BRUSSELS – Don’t mention the Malvinas!
A leaked memo has revealed “dangerous” efforts by the UK government and its top diplomat to prevent the EU from signing a document with Latin American countries that refers to the “Islas Malvinas” – the Argentinian name for Britain. – the Falkland Islands.
London and Buenos Aires fought a 10-week war over the islands in 1982. The remote islands, located 500 kilometers off the coast of Argentina, remain part of the UK, although Argentina continues to claim them as its own.
Britain stopped using the name ‘Islas Malvinas’ in a new agreement signed in Brussels this week with 60 EU and Latin American countries. It was the first meeting of the EU and the Community of Latin American and Caribbean States (CELAC) since Britain left the EU in 2020. Previously, the UK could have vetoed language it disagreed with.
While Britain insisted on its own, the Argentine negotiators were quick to put their name on the islands in a joint declaration, which was a great success.
Behind London they fought back, pushing hard to prevent Brussels from including the statement.
“I hope you can protect the Falkland Islands from being included in the Summit – saying that it will be made by Argentina as support for their cause, will require our response, and increase tensions in the region,” read the message sent by the UK. Foreign Secretary James Cleverly to EU High Commissioner Josep Borrell.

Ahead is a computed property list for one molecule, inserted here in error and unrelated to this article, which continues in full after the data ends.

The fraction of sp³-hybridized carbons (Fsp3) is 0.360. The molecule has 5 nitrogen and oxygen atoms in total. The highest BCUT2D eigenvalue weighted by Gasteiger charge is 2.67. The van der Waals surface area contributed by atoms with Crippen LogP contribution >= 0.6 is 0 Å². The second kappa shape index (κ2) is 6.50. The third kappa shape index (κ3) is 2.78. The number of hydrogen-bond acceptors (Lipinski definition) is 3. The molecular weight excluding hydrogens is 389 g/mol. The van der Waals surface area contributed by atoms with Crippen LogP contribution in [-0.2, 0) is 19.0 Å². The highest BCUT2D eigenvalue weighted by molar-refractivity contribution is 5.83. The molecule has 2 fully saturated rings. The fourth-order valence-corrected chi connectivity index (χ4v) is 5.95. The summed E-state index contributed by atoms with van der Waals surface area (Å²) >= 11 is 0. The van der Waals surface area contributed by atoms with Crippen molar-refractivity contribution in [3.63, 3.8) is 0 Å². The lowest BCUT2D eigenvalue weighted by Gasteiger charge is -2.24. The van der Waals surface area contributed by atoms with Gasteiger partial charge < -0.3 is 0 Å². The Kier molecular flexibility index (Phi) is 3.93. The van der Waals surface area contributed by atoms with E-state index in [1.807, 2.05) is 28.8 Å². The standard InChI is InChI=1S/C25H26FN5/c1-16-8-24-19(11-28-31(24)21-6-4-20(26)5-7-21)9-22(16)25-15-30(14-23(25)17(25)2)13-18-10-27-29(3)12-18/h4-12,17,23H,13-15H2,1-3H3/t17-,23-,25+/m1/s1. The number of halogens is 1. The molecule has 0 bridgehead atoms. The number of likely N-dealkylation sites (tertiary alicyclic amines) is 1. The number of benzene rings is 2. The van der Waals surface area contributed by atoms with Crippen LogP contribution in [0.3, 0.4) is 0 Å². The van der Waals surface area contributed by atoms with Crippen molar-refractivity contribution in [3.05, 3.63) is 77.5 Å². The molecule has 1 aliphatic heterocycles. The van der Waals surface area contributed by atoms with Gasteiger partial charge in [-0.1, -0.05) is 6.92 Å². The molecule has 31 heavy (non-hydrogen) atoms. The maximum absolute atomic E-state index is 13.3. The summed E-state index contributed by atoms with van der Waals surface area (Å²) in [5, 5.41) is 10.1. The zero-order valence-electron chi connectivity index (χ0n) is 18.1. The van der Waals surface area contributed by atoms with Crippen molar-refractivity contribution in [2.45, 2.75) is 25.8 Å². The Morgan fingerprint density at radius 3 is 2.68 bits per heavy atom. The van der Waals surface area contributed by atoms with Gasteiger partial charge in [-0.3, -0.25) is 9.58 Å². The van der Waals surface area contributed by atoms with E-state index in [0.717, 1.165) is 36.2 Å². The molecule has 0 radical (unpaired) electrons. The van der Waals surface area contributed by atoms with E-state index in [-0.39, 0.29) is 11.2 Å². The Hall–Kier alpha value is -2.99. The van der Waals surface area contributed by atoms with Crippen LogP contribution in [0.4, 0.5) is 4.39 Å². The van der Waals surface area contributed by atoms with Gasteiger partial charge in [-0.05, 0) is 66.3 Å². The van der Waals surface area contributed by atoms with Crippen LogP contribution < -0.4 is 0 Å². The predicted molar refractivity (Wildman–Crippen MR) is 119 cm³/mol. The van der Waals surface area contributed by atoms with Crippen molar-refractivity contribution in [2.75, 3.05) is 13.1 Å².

“I understand CELAC [countries] are forced to include language on the Falkland Islands in the EU-CELAC Communique… As you know, the UK’s position is clear – the Falkland Islands are a self-governing part of the British Overseas Territory,” reads Cleverly’s statement, seen by POLITICO. Both Cleverly and Borrell declined to comment on the leak.
An EU diplomat, who was not named to discuss the matter, said British officials were “calling representatives and agents … but to no avail.”
A third ambassador said that “France alone urged caution on this issue” at a meeting of European diplomats – a rare moment of Anglo-French cooperation.
Amid British outcry after the final publication, the EU rushed to make clear that it was not focused on the islands’ situation.
Peter Stano, spokesman for the European External Action Service, said that the EU member states had not changed their views on the “Falklands/Malvinas Islands,” and that the bloc had not been able to explain any of the suggestions given that there had been no discussion of the issue at the Council of the EU.
“The EU does not take part in such matters without the approval of the Council,” Stano said.
But in Britain, the damage was already done.
The UK Prime Minister’s spokesman Rishi Sunak told reporters on Thursday that the EU-CELAC announcement was a “disappointing decision” and that it was “right for the EU to clarify what is going on.”
Some Tory MPs went further, angry at what they saw as a lack of respect for British interests.